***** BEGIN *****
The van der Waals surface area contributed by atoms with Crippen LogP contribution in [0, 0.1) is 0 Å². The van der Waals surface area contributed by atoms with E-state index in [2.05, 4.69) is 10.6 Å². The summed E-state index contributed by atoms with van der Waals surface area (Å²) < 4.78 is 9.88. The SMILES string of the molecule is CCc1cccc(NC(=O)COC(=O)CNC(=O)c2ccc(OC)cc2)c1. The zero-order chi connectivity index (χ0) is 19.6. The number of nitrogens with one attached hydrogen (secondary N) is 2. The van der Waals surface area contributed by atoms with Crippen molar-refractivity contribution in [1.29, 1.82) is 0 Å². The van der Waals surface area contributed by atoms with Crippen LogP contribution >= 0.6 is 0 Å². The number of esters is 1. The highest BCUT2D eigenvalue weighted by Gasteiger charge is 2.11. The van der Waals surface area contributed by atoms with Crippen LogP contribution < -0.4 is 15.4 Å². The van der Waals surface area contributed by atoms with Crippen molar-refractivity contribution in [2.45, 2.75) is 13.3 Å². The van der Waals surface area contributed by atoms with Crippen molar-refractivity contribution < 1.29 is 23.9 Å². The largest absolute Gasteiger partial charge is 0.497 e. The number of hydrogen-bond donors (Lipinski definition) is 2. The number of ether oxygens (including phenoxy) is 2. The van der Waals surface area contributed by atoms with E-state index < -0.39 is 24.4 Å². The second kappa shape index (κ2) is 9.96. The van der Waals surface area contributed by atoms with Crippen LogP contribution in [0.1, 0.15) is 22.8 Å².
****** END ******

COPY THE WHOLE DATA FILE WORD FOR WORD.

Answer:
The van der Waals surface area contributed by atoms with Crippen LogP contribution in [0, 0.1) is 0 Å². The van der Waals surface area contributed by atoms with E-state index in [2.05, 4.69) is 10.6 Å². The summed E-state index contributed by atoms with van der Waals surface area (Å²) < 4.78 is 9.88. The SMILES string of the molecule is CCc1cccc(NC(=O)COC(=O)CNC(=O)c2ccc(OC)cc2)c1. The zero-order chi connectivity index (χ0) is 19.6. The number of nitrogens with one attached hydrogen (secondary N) is 2. The van der Waals surface area contributed by atoms with Crippen molar-refractivity contribution in [1.29, 1.82) is 0 Å². The van der Waals surface area contributed by atoms with Crippen LogP contribution >= 0.6 is 0 Å². The number of esters is 1. The highest BCUT2D eigenvalue weighted by Gasteiger charge is 2.11. The van der Waals surface area contributed by atoms with Crippen LogP contribution < -0.4 is 15.4 Å². The van der Waals surface area contributed by atoms with Crippen molar-refractivity contribution in [2.45, 2.75) is 13.3 Å². The van der Waals surface area contributed by atoms with Crippen molar-refractivity contribution < 1.29 is 23.9 Å². The largest absolute Gasteiger partial charge is 0.497 e. The number of hydrogen-bond donors (Lipinski definition) is 2. The number of ether oxygens (including phenoxy) is 2. The van der Waals surface area contributed by atoms with E-state index < -0.39 is 24.4 Å². The second kappa shape index (κ2) is 9.96. The van der Waals surface area contributed by atoms with Crippen LogP contribution in [0.1, 0.15) is 22.8 Å².